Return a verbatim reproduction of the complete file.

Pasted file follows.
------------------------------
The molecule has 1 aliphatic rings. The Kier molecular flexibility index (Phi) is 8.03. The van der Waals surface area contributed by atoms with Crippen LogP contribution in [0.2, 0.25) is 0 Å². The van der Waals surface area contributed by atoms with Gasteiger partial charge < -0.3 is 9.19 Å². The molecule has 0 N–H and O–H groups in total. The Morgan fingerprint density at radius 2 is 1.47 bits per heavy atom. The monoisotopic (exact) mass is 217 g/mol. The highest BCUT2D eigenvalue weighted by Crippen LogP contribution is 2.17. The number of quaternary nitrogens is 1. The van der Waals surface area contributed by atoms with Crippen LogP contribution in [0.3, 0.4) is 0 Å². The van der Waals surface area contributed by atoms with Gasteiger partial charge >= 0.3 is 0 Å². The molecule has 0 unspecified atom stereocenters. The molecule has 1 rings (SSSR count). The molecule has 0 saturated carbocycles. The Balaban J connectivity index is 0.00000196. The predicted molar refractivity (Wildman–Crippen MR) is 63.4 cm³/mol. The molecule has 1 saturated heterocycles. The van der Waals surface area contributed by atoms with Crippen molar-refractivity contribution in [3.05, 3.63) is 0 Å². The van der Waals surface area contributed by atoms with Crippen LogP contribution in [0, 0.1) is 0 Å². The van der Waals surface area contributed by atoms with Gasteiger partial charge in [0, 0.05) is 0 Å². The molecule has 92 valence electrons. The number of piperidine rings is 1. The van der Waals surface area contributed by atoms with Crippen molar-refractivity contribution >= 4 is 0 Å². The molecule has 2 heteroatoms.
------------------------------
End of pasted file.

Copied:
The molecule has 1 aliphatic rings. The Kier molecular flexibility index (Phi) is 8.03. The van der Waals surface area contributed by atoms with Crippen LogP contribution in [0.2, 0.25) is 0 Å². The van der Waals surface area contributed by atoms with Gasteiger partial charge < -0.3 is 9.19 Å². The molecule has 0 N–H and O–H groups in total. The Morgan fingerprint density at radius 2 is 1.47 bits per heavy atom. The monoisotopic (exact) mass is 217 g/mol. The highest BCUT2D eigenvalue weighted by Crippen LogP contribution is 2.17. The number of quaternary nitrogens is 1. The van der Waals surface area contributed by atoms with Crippen LogP contribution in [0.3, 0.4) is 0 Å². The van der Waals surface area contributed by atoms with Gasteiger partial charge >= 0.3 is 0 Å². The molecule has 0 unspecified atom stereocenters. The molecule has 1 rings (SSSR count). The molecule has 0 saturated carbocycles. The Balaban J connectivity index is 0.00000196. The predicted molar refractivity (Wildman–Crippen MR) is 63.4 cm³/mol. The molecule has 1 saturated heterocycles. The van der Waals surface area contributed by atoms with Crippen molar-refractivity contribution in [3.05, 3.63) is 0 Å². The van der Waals surface area contributed by atoms with Crippen LogP contribution in [0, 0.1) is 0 Å². The van der Waals surface area contributed by atoms with Gasteiger partial charge in [0, 0.05) is 0 Å². The molecule has 92 valence electrons. The number of piperidine rings is 1. The van der Waals surface area contributed by atoms with Crippen molar-refractivity contribution >= 4 is 0 Å². The molecule has 2 heteroatoms.